How to bring more emotional intelligence to social media and virtual communities

A woman sits on a coach holding a game console and wearing a 3D virtual reality headset.

We are becoming more reliant on the internet and social media for our daily lives. Whether we use it for personal reasons (i.e checking out the latest vacation pictures posted by your highschool friends on Facebook) or detailing the progression of your career and the great professional accomplishments you’ve had on LinkedIn, it’s undeniable that social media has us hooked. As a matter of fact, there are 34.27 million users of social media in Canada this year, and this number is projected to increase to 28.93 million by 2027.1

Seeing that the majority of us spend time daily interacting on at least one of the social media platforms, how can we best utilize the platforms for their intended use without feeling overwhelmed?

You may be surprised to learn there’s an emotionally intelligent way to  conduct oneself when utilizing social media platforms. Below are 5 tips on how emotional intelligence skills can help you the next time you engage online.2

Self Regard

Self Regard is the ability to respect and accept yourself the way you are. To have a healthy self-regard is to appreciate the positive aspects of yourself as well as accept the negative aspects and limitations you have, and still feel good about yourself.

  • Tip: “Comparison is the thief of joy” The next time you begin to think that someone else’s work or life seems better than your own, realize that they’re only showing you the ‘good stuff’ and that we all have our own shares of ups and downs. No one has the ‘perfect life’.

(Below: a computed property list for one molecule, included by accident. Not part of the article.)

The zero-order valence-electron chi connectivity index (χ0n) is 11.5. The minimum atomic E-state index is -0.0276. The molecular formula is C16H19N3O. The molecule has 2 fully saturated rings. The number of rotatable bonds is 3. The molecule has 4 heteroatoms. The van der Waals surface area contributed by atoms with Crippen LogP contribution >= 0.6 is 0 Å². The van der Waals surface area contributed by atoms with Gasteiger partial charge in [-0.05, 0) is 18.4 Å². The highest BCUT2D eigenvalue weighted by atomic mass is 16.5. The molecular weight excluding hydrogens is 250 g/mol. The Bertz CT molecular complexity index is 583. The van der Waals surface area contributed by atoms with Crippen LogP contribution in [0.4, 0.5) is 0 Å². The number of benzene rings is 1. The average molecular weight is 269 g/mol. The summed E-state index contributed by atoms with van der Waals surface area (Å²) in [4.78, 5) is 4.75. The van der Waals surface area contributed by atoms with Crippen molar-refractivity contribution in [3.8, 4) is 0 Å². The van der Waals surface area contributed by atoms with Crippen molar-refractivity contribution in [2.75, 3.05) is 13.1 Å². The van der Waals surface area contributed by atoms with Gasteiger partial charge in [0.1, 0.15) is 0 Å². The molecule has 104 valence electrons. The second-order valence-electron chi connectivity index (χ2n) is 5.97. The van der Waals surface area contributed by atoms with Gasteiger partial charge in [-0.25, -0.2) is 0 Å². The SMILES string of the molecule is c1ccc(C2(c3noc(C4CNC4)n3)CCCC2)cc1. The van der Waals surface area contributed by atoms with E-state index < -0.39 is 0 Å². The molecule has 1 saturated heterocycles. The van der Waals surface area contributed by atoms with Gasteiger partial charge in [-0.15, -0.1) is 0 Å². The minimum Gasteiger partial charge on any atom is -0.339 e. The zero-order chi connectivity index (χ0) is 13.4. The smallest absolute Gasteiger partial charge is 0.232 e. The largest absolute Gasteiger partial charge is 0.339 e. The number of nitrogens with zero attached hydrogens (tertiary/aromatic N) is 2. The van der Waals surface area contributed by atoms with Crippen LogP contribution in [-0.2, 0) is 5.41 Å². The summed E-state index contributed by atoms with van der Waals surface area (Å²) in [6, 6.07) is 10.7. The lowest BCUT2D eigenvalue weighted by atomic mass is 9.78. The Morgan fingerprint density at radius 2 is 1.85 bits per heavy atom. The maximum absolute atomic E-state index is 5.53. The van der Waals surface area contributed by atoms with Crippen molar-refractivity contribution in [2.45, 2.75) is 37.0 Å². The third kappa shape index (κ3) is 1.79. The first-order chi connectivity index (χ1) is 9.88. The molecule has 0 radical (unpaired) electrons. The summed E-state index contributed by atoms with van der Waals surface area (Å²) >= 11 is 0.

Emotional Expression

Emotional Expression is openly expressing feelings both verbally and non-verbally in our interactions with others.

  • Tip: Try to share more of who you are by sharing how you feel about the topic at hand. When we do we open ourselves up to really connect with others and others can get to know and trust us. 

Interpersonal Relationship

Interpersonal Relationship skills include the ability to establish and maintain mutually beneficial and satisfying relationships characterized by trust and compassion. 

  • Tip: Be more interested in others (their passions, hobbies, life stories, etc.) and ask them meaningful and engaging questions when communicating online.  Also nurture relationships by sending them a message on their birthday, anniversary, or career change. Facebook and LinkedIn do a great job of reminding you when it’s someone’s birthday, so a short message goes a long way to tell them you are thinking about them.

Social Responsibility

Social Responsibility is the desire and ability to contribute to society, your social group, and to the welfare of others.

  • Tip: We are all in this together. Be mindful of the type of content you share online. Posting positive and uplifting content is better than spreading negativity. Also if you witness hateful posts or messages, speak up and do what is right.

Impulse Control

Impulse Control is the ability to resist or delay an impulse, drive or temptation to act.

  • Tip: Avoid reacting hastily after reading a post that upsets you. Take some time to think about how you want to respond in a thoughtful constructive way or maybe you don’t respond at all.

Footnotes

  1. See stats here: https://www.statista.com/topics/2729/social-networking-in-canada/.
  2. Stein, Steven J., and Howard E. Book. The EQ Edge: Emotional Intelligence and Your Success. Jossey-Bass, 2011.

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